• Or he put the gauntlet in the pocket of his jacket while under the coins.
      • You can see the Medusa Gauntlet in a box of stuff near the end of the episode.
    • For that matter, why didn't it turn the coins into stone as well?
  • Why did Glomgold reveal his betrayal to his employees?
    • Because he's a cartoon villain that enjoys Evil Gloating. Heck, the orientation video openly states that he steals other people's ideas, and when he passes out Employee ID cards, he says that it offers discounts for life vests in the case of an emergency. At some point, you just accept that your boss is Obviously Evil. The real question is why the mercenaries didn't see it coming.
  • How does Scrooge figure out that the jewel Glomgold got was cursed? It would be one thing to say it's not the real jewel of Atlantis, but to come to the conclusion that it's cursed as well?
    • Presumably Scrooge's many years of adventuring have given him sufficient experience to know what a cursed jewel looks like as compared to a non-cursed jewel. The fact that it's a rather sinister red colour probably doesn't hurt either. As does the fact that it's an obvious decoy.
    • It may not have been the jewel, but it was still a huge and therefore valuable jewel yet had zero protection to stop someone from taking it — obviously a trap.
  • Why exactly did Scrooge get so pissed when Dewey called him out on thinking that family is "nothing but trouble"? I realize that deep down, he really does care about his family, but he did say those exact words earlier, so if anything, shouldn't he be apologetic for saying that about them?
    • Maybe he got angry realizing that Dewey eavesdropped on him, overhearing some words he addressed specifically to Beakley?
    • It's a Berserk Button. Scrooge is touchy about family. He's trying to push his family away so he doesn't get 'inconvenienced' (i.e. hurt), but at the same time deep down he cares for them and resents any implication that he doesn't. Dewey's also throwing his own words in his face, which no one really likes, and Scrooge is proud and doesn't back down easily. As well as this, there's no doubt a lot of complicating factors due to whatever happened with Della and his estrangement from Donald. Plus Scrooge is already kind of pissed off about finding the nephews and Webby poking around where he doesn't want them poking around on top of them aggravating his insecurities about being washed up and irrelevant earlier, and he's not really in the mood to take backtalk from or explain himself to a ten-year-old. In short, Dewey threw the rhetorical equivalent of a hand grenade into the conversation as far as Scrooge was concerned, and it went off.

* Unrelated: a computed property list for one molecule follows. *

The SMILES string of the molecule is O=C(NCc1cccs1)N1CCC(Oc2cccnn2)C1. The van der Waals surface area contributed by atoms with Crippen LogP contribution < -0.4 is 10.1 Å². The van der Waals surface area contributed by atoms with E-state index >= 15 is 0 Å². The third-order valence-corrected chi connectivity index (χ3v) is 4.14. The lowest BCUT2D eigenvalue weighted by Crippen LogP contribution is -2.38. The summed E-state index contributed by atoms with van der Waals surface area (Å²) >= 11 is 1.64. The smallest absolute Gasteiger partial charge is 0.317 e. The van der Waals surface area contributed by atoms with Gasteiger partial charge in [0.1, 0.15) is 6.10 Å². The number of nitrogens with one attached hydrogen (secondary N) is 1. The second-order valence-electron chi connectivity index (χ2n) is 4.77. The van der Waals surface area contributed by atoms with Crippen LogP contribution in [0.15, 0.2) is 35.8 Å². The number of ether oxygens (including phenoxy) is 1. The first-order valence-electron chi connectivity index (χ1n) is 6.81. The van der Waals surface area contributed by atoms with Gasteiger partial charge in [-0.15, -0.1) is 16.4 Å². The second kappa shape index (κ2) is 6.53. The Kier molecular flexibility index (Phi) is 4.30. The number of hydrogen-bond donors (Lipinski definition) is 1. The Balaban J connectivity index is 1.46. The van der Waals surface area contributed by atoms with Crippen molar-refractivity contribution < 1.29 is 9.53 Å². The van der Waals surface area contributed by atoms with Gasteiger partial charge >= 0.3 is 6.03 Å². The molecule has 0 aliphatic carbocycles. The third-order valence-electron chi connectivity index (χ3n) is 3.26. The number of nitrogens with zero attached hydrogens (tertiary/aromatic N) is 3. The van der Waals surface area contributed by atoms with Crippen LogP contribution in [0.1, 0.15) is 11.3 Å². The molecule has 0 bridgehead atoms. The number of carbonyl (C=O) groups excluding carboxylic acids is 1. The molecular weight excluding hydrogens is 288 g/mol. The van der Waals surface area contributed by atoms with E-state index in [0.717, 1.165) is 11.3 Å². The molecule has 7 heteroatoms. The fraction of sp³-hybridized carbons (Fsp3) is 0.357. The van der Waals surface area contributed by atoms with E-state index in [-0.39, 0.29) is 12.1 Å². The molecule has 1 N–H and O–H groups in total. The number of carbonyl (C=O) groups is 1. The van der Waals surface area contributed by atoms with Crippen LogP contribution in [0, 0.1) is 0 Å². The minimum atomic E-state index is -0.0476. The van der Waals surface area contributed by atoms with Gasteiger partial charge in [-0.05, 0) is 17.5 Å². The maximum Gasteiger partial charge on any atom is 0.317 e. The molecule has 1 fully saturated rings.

• Near the end, the houseboat explodes and everyone looks at Dewey since he wired the engine at the beginning of the episode. Scrooge witnessed Dewey's recklessness first hand, Huey and Louie also know of him wiring the engine and can also be chalked up to Never My Fault. But shouldn't Donald be looking at all 3 of them?
    Episode 2: Daytrip of Doom! 
  • One item that Donald washes in Scrooge's bathtub is a pair of underpants. Nobody in the household wears anything below the waist (except for Mrs. Beakley, but I doubt Donald would wash her undergarments), so where did those underpants come from?
    • The Duckverse's anthropomorphic ducks *can* wear pants, they merely aren't obliged to. While none of the main cast include lower-half clothes in their trademark costume, it's not unreasonable to assume they might have a full-body suit in their wardrobe for special occasions. The best RL analogy I can come up with is how even women who normally wear pants may have the odd dress or skirt stashed in their wardrobe.